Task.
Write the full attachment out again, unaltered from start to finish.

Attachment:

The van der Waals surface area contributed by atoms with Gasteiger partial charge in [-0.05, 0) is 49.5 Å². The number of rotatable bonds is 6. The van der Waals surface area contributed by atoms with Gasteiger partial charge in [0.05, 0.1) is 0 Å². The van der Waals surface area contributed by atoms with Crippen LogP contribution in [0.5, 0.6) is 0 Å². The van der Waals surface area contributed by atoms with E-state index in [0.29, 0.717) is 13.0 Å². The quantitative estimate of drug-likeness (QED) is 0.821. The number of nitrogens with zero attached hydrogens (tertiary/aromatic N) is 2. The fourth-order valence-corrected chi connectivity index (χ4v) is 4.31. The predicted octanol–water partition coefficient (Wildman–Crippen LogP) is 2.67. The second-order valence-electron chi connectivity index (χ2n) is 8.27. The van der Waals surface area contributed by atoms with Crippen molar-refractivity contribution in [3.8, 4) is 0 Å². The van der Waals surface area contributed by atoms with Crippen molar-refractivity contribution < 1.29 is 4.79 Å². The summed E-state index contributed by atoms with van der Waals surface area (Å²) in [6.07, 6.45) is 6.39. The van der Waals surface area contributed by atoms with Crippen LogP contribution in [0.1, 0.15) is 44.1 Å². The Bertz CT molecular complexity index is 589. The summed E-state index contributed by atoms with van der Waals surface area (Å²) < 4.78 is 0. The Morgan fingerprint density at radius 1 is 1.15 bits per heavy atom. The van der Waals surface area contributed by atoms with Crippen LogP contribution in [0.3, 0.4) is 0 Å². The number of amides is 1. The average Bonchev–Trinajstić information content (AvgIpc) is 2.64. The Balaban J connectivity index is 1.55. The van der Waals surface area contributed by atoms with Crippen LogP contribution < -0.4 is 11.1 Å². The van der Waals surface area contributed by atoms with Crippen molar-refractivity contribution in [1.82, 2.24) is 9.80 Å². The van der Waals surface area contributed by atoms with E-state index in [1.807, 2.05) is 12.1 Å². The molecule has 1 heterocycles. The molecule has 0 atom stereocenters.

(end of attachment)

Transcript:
The van der Waals surface area contributed by atoms with Gasteiger partial charge in [-0.05, 0) is 49.5 Å². The number of rotatable bonds is 6. The van der Waals surface area contributed by atoms with Gasteiger partial charge in [0.05, 0.1) is 0 Å². The van der Waals surface area contributed by atoms with Crippen LogP contribution in [0.5, 0.6) is 0 Å². The van der Waals surface area contributed by atoms with E-state index in [0.29, 0.717) is 13.0 Å². The quantitative estimate of drug-likeness (QED) is 0.821. The number of nitrogens with zero attached hydrogens (tertiary/aromatic N) is 2. The fourth-order valence-corrected chi connectivity index (χ4v) is 4.31. The predicted octanol–water partition coefficient (Wildman–Crippen LogP) is 2.67. The second-order valence-electron chi connectivity index (χ2n) is 8.27. The van der Waals surface area contributed by atoms with Crippen molar-refractivity contribution in [3.8, 4) is 0 Å². The van der Waals surface area contributed by atoms with Crippen molar-refractivity contribution < 1.29 is 4.79 Å². The summed E-state index contributed by atoms with van der Waals surface area (Å²) in [6.07, 6.45) is 6.39. The van der Waals surface area contributed by atoms with Crippen LogP contribution in [0.1, 0.15) is 44.1 Å². The Bertz CT molecular complexity index is 589. The summed E-state index contributed by atoms with van der Waals surface area (Å²) < 4.78 is 0. The Morgan fingerprint density at radius 1 is 1.15 bits per heavy atom. The van der Waals surface area contributed by atoms with Crippen LogP contribution in [0.3, 0.4) is 0 Å². The number of amides is 1. The average Bonchev–Trinajstić information content (AvgIpc) is 2.64. The Balaban J connectivity index is 1.55. The van der Waals surface area contributed by atoms with Crippen LogP contribution < -0.4 is 11.1 Å². The van der Waals surface area contributed by atoms with Crippen molar-refractivity contribution in [1.82, 2.24) is 9.80 Å². The van der Waals surface area contributed by atoms with E-state index in [1.807, 2.05) is 12.1 Å². The molecule has 1 heterocycles. The molecule has 0 atom stereocenters.